Wilbur Ross: Cyberattack on US Treasury, Commerce Dept. taken 'very seriously'

Commerce Secretary Ross: We’re taking the cyber hack ‘very seriously’

Commerce Secretary Wilbur Ross says there will be more revelations ‘soon’ regarding the cyber hack backed by a foreign government on the U.S. Treasury Department and an agency within the Commerce Department.

Commerce Secretary Wilbur Ross told “Varney & Co.” on Monday that the cyber hack backed by a foreign government on the U.S. Treasury Department and an agency within the Commerce Department is being taken “very seriously.”

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He noted that he can’t disclose details regarding the alleged cyber hack, but added that there will be more revelations “soon.”

“Under our protocol, with the intelligence community we really can’t get into further details because if we did, it would give them a clue as to how far along we are with understanding how they did it,” Ross explained.

On Sunday, the U.S. government acknowledged reports that hackers backed by a foreign government have breached the departments.

“The United States government is aware of these reports and we are taking all necessary steps to identify and remedy any possible issues related to this situation,” National Security Council spokesman John Ullyot told FOX Business in a statement.

The elaborate cyber hack was launched on the Treasury Department as well as the Commerce Department’s National Telecommunications and Information Administration, or NTIA, a U.S. agency that is tasked with crafting Internet and telecommunications policy, Reuters reported. Sources told the outlet that the hack was so serious it led to a National Security Council meeting on Saturday.

Hackers reportedly used the organization's Microsoft Office 365 platform to monitor staff members’ emails for months.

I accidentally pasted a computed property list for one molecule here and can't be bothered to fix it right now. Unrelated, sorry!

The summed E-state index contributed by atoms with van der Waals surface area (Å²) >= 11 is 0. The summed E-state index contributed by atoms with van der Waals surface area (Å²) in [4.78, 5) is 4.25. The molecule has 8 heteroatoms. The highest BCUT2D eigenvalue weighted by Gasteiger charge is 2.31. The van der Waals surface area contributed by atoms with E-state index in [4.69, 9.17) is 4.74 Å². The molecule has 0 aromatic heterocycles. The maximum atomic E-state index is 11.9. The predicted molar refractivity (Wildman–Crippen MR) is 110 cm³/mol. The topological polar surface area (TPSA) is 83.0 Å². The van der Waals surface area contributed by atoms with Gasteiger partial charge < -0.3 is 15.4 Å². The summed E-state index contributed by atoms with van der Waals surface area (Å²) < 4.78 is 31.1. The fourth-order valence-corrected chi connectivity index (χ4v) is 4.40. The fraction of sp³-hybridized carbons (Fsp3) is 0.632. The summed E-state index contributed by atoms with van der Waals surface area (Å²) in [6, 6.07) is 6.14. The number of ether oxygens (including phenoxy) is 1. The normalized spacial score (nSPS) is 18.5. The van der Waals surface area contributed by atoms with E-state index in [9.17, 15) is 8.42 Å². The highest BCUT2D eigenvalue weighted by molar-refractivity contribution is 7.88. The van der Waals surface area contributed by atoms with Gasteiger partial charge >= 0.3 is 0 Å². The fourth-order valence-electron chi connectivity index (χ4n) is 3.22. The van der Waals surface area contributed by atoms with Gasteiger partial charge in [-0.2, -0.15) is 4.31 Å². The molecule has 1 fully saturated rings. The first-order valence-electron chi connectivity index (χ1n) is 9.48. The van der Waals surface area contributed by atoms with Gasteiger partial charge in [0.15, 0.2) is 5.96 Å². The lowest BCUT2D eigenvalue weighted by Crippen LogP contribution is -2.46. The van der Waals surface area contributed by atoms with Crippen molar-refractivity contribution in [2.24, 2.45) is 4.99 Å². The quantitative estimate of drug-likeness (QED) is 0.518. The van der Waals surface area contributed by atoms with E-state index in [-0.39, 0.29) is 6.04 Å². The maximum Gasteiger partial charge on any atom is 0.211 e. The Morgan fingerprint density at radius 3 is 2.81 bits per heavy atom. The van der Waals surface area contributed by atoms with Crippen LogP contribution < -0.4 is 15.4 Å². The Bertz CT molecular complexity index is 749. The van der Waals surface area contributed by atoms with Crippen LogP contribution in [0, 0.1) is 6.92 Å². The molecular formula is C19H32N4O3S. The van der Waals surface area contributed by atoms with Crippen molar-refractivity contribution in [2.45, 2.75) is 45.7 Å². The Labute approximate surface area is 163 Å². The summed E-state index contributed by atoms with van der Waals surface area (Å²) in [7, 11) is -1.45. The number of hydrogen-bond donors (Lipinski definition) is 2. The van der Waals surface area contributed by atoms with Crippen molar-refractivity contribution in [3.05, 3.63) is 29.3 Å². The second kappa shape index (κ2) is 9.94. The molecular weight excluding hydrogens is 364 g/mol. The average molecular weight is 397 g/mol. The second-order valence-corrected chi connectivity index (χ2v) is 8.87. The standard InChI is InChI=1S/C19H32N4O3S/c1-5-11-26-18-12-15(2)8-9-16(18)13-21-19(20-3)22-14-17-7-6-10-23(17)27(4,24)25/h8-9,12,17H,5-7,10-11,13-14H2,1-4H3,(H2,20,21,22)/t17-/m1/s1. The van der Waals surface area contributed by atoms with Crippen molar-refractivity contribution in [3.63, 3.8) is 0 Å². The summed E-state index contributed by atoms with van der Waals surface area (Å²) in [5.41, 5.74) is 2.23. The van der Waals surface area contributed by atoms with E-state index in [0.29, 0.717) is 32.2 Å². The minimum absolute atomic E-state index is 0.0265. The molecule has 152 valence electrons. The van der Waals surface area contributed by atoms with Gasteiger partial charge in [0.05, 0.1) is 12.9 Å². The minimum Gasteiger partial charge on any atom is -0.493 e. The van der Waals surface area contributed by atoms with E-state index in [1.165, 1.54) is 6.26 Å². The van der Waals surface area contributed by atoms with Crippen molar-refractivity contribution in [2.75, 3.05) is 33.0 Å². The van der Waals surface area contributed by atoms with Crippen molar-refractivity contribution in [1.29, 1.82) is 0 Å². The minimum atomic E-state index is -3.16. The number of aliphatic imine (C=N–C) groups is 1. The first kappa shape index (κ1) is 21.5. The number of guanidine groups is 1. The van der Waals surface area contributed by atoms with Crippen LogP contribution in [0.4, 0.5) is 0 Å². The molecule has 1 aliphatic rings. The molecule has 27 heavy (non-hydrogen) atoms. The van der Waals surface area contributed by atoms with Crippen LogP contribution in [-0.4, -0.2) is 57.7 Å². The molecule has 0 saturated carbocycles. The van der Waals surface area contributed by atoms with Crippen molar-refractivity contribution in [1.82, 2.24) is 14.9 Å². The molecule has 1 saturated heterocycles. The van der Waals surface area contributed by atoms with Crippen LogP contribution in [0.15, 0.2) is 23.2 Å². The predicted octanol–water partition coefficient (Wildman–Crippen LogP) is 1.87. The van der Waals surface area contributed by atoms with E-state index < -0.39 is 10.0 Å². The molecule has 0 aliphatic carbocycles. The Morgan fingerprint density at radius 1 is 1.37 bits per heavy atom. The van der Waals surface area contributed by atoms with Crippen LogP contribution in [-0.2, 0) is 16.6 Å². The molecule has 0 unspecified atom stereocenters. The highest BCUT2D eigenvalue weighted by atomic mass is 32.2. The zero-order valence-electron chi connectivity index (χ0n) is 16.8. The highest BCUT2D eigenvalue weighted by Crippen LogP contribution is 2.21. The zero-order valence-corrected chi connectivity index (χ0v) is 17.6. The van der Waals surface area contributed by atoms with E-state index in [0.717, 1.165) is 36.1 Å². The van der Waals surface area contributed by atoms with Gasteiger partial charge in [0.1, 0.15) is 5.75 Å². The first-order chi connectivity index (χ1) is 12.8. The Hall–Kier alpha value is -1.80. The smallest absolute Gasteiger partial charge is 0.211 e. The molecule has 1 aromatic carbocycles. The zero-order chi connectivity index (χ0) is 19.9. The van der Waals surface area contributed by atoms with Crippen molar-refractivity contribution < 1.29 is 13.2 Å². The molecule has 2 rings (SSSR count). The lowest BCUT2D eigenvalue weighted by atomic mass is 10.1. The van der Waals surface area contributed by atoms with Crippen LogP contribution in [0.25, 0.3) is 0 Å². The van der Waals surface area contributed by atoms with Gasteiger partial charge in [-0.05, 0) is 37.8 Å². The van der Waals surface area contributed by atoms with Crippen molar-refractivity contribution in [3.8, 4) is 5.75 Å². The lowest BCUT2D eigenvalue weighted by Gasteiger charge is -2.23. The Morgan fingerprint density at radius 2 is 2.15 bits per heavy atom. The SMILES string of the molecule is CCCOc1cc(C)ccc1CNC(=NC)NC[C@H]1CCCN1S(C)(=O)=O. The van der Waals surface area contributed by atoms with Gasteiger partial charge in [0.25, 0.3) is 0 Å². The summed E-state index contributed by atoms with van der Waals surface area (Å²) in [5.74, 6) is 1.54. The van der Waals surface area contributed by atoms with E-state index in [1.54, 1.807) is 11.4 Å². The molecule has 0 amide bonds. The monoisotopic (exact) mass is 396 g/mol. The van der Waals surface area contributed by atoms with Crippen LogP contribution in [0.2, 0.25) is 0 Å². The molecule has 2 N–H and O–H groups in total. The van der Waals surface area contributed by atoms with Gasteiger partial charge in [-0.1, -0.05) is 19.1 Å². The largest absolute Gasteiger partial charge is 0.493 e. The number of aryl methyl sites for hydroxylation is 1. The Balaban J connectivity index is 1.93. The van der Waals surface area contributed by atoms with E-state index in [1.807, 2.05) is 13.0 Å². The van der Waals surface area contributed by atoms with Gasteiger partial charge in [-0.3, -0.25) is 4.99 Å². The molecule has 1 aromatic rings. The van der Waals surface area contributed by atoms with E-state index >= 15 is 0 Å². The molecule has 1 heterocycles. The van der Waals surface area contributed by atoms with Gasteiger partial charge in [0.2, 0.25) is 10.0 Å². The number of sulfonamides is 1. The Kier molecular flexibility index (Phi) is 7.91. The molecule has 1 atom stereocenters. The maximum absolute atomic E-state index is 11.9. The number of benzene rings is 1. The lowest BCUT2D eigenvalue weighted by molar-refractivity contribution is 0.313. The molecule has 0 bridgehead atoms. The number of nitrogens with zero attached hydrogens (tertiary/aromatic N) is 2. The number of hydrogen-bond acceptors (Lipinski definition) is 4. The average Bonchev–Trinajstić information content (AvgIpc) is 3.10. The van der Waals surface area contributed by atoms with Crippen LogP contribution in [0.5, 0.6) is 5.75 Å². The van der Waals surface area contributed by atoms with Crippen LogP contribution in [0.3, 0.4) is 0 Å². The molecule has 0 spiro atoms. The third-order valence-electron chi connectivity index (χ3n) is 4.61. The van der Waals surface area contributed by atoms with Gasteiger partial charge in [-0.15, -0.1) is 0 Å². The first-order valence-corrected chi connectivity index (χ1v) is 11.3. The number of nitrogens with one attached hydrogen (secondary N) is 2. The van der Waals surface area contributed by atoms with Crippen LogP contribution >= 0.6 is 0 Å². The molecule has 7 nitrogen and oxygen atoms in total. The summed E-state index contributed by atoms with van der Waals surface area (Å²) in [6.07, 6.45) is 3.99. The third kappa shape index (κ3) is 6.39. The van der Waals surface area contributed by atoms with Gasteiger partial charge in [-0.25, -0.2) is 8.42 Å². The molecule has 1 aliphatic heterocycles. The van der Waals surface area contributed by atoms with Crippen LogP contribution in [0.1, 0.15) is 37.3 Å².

A spokesperson for the Commerce Department confirmed the breach, adding that it has "asked CISA and the FBI to investigate." A Microsoft spokesperson declined to comment to FOX Business.

The Department of Homeland Security's Cybersecurity and Infrastructure Security Agency, or CISA, said in a statement that the agency has been working closely with its partners regarding "recently discovered activity on government networks."

"CISA is providing technical assistance to affected entities as they work to identify and mitigate any potential compromises,” the spokesperson added.

An FBI spokesperson said it can "neither confirm nor deny details related to any ongoing investigation," citing the agency's standard practice.

On Monday, host Stuart Varney asked Ross, “If you know what they’ve [hackers] done and where they got into are you then taking steps to correct the flaw in the system?”

“These systems are very complicated and it’s not always just one flaw. There are a whole bunch of firewalls, there are a whole bunch of defenses,” Ross responded. “It’s really more complicated than just one hole.”

Ross also weighed in on security threats from China on Monday, telling Varney that he hopes the Biden transition team will maintain a hard line on China and its spying on U.S. technology because it is needed.


“If we don’t maintain a hard line, China will achieve their 2025 plan of becoming the dominant power in the world in terms of all the key technologies,” Ross warned.

“We have dealt with Huawei, we dealt with ZTE, we dealt with their semiconductor industry. We’re dealing with all kinds of issues,” Ross said.

“If there’s any letting up at all, they will accelerate their process because they push as hard as they possibly can until they meet with enough determined assistance on our part that they have to stop.”

In June, the Federal Communications Commission announced it had formally designated China's Huawei Technologies Co. and ZTE as threats to national security, Reuters reported, adding that the declaration barred U.S. firms from tapping a more than $8 billion government fund to purchase equipment from the companies.


Fox News’ Lucas Manfredi contributed to this report.

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